Between the lines: Christmas then and now

General Manager Gwen Kautz’s (right) holiday memories include her sister, Dawn, and the beauty of a stylish aluminum Christmas tree.

General Manager Gwen Kautz’s (right) holiday memories include her sister, Dawn, and the beauty of a stylish aluminum Christmas tree.

By Gwen Kautz, General Manager
gkautz at dawsonpower.com
308-324-2386

 

Some of those Norman Rockwell paintings always stir up “the good ol’ days” kind of thoughts. Let’s look back on Christmases before electricity and then look at what we see today. The differences are significant, but if we look deeper, we’ll find a few things are the same.

The biggest differences between then and now is the magnitude at which celebrations are held. At one time, Christmases were simple family gatherings marked by church and a single meal. Today, religious aspects have been diminished for extended family, feasts, football games and excessive gifting.

Before rural areas received the gift of electricity, Christmases in the country were marked by the hours of daylight and their evenings would be bathed in candlelight. Farmers and ranchers (and their families) typically woke up with the sun and went to bed shortly after the sun set.

In the early 1920’s, many of the ornaments placed on a tree were made of fabric, paper and sometimes cookies. There were strings of popcorn and cranberries to add color as well as those brave souls who clipped candles on the branches of trees. By the way, usually those candles only stayed lit for 10 minutes at a time because families were worried about starting fires. Today, the common cause of Christmas tree fires is from faulty cords. Glass ornaments showed up around 1928. Today, the dazzle and sparkle of a tree rests on the number of lights and the shiny, frosted ornaments hanging in abundance.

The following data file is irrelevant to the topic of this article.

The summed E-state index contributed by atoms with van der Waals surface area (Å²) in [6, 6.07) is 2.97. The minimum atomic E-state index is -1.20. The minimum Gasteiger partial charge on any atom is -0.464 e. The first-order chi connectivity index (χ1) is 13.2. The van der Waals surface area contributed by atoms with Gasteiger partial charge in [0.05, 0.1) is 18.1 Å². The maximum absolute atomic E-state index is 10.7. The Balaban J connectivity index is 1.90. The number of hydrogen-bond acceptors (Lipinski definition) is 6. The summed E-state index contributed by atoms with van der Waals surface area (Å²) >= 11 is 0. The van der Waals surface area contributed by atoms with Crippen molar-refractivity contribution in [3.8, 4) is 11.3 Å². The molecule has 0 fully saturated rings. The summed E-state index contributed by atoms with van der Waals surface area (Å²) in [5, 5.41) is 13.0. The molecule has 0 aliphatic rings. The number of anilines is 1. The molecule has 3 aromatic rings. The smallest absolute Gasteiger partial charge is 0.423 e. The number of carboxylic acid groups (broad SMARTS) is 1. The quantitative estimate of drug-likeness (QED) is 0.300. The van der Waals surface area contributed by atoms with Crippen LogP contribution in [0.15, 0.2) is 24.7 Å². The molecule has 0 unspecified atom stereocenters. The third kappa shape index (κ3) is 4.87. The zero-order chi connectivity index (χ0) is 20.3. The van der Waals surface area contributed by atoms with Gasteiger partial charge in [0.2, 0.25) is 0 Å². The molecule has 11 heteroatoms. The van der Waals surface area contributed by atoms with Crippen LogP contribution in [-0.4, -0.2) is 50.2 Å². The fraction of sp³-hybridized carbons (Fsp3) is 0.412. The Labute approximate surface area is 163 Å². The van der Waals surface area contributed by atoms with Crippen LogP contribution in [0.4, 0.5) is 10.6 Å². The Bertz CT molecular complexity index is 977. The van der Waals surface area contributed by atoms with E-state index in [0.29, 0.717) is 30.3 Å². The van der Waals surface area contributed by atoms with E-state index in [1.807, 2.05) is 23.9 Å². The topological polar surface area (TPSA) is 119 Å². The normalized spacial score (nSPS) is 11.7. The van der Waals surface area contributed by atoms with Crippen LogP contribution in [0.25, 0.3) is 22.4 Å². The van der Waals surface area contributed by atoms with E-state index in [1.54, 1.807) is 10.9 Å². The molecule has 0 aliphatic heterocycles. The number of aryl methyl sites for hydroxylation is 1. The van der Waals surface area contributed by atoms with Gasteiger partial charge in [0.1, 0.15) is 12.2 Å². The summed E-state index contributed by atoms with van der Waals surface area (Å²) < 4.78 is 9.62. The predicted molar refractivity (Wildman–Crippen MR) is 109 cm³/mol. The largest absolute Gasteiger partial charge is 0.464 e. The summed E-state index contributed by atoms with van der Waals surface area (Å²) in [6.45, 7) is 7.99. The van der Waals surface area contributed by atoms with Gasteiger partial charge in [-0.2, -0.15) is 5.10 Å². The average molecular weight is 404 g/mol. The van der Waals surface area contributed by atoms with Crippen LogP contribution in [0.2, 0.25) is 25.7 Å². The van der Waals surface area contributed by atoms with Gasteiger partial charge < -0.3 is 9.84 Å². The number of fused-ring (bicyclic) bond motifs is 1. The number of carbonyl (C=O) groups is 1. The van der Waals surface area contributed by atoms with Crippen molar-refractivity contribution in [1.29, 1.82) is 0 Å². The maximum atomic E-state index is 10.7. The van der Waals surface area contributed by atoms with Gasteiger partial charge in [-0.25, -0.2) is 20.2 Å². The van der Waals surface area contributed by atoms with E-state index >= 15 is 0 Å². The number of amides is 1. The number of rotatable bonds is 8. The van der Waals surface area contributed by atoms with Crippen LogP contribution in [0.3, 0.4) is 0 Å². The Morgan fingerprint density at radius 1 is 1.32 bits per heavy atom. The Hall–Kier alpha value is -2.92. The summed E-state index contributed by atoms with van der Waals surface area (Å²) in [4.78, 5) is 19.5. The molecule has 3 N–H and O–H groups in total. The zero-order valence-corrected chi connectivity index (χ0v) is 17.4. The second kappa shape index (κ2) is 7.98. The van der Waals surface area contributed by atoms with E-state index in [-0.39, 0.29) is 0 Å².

To have electric lights on your Christmas tree was considered an extravagance in the years before World War I. The first set of Christmas lights was introduced by General Electric in 1902, but only the very wealthy could afford them.

In the 1930’s and 40’s, Christmas celebrations were very short. Families gathered and shared in the meal preparation. Everyone usually got only one present. Today, we receive several gifts and often the meal is hosted entirely by one family. Would it surprise you to learn that some of the New England states served green sea turtle in the 30’s for Christmas?

While I don’t know when this changed, but early on, for many families, the Christmas tree was not decorated until the night before Christmas. Today, Christmas trees show up in homes across America the day after Thanksgiving. They are adorned by all colors and all styles of ornaments. Some of these elaborate trees stay up clear through January.

Kids in the 30’s, 40’s, 50’s and 60’s wrote letters to Santa Claus. The post office was inundated with mail to the North Pole and some post offices actually answered each letter. A few years ago, I discovered that Santa now has an email address.

Rural folks going into town on Christmas Eve night to attend a church service were greeted with electric lights showing up in the city windows. Everything looked so much brighter in town. Whether walking or using a wagon, each family carried a single kero

sene lamp to light the way.

Way back when, one window would contain three candles which were symbols of the three wise men who searched for the baby Jesus. Today lights are strung on rails, eaves, trees, bushes, buildings and pre-built designs.

Have you figured out what’s the same? It’s family! In every single example above, there is family in the middle of it all.

The essence of Christmas is not in presents. The ‘light of the world’ was born on Christmas Day. May your family experience a very blessed Christmas!

 

December 2017

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